In summer enormous numbers of Serengeti migrants pass through the plains of the reserve, including 1.7 million wildebeest, 260,00 zebra and 470,000 gazelles. Waterbuck Kobus ellipsiprymnus mainly occur mainly near Lerai Forest; serval Felis serval occur widely in the crater and on the plains to the west. Common in the reserve are lion, hartebeest Alcelaphus buselaphus, spotted hyena Crocuta crocuta and jackal Canis aureus. Cheetah Acinonyx jubatus (VU), though common in the reserve, are scarce in the crater itself. Wild dog Lycaon pictus (EN) has recently disappeared from the crater and may have declined elsewhere in the Conservation Area as well. Golden cat Felis aurata has recently been seen in the Ngorongoro forest.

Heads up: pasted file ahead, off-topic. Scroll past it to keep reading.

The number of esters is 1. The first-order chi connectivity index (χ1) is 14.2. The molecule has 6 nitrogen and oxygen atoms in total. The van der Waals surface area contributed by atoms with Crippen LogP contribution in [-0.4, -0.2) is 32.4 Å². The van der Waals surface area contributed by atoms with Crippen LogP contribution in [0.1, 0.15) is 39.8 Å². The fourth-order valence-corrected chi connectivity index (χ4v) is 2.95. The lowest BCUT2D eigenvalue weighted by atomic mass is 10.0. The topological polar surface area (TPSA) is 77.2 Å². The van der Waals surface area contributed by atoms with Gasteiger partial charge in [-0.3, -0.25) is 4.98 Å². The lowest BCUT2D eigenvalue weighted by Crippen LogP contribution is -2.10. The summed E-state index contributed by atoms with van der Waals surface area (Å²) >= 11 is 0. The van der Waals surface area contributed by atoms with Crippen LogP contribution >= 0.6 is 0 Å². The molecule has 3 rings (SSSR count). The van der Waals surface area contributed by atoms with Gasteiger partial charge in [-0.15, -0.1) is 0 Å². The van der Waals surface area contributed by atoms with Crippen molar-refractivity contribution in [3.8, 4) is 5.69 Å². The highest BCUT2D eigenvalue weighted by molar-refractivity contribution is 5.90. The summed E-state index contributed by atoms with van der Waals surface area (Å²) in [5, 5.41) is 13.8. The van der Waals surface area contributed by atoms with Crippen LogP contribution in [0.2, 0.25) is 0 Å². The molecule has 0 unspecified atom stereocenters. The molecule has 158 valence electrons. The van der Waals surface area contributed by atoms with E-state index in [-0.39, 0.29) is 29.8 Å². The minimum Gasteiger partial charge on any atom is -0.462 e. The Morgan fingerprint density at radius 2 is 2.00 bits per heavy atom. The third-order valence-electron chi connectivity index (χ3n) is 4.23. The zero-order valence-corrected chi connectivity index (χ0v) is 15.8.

Over 500 species of bird have been recorded within the NCA. These include ostrich Struthio camelus, with white pelican Pelicanus onocrotalus, and greater and lesser flamingo Phoenicopterus ruber and P.minor on Lake Makat in Ngorongoro crater, Lake Ndutu and the Empakaai crater lake where over a million birds forgather. There are also lammergeier Gypaetus barbatus, Ruepell's griffon, Gyps ruepelli (110) Verreaux's eagle Aquila verreauxii, Egyptian vulture Neophron percnopterus, pallid harrier Circus macrourus, lesser falcon Falco naumanni (VU), Taita falcon F. fasciinucha, kori bustard Choriotis kori, Fischer's lovebird Agapornis fischeri, rosy-breasted longclaw Macronyx ameliae, Karamoja apalis Apalis karamojae (VU), redthroated tit Parus fringillinus and Jackson's whydah Euplectes jacksoni. Sunbirds in the highland forest include the golden winged sunbird Nectarinia reichenowi and eastern double collared sunbird N. mediocris. Other waterbirds found on Lake Eyasi include yellowbilled stork Mycteria ibis, African spoonbillPlatalea alba, avocet Recurvirostra avosetta and greyheaded gull Larus cirrocephalus. The butterfly Papilio sjoestedti, sometimes known as the Kilimanjaro swallowtail, flies in the montane forests. It has a very restricted range but is well protected in national parks.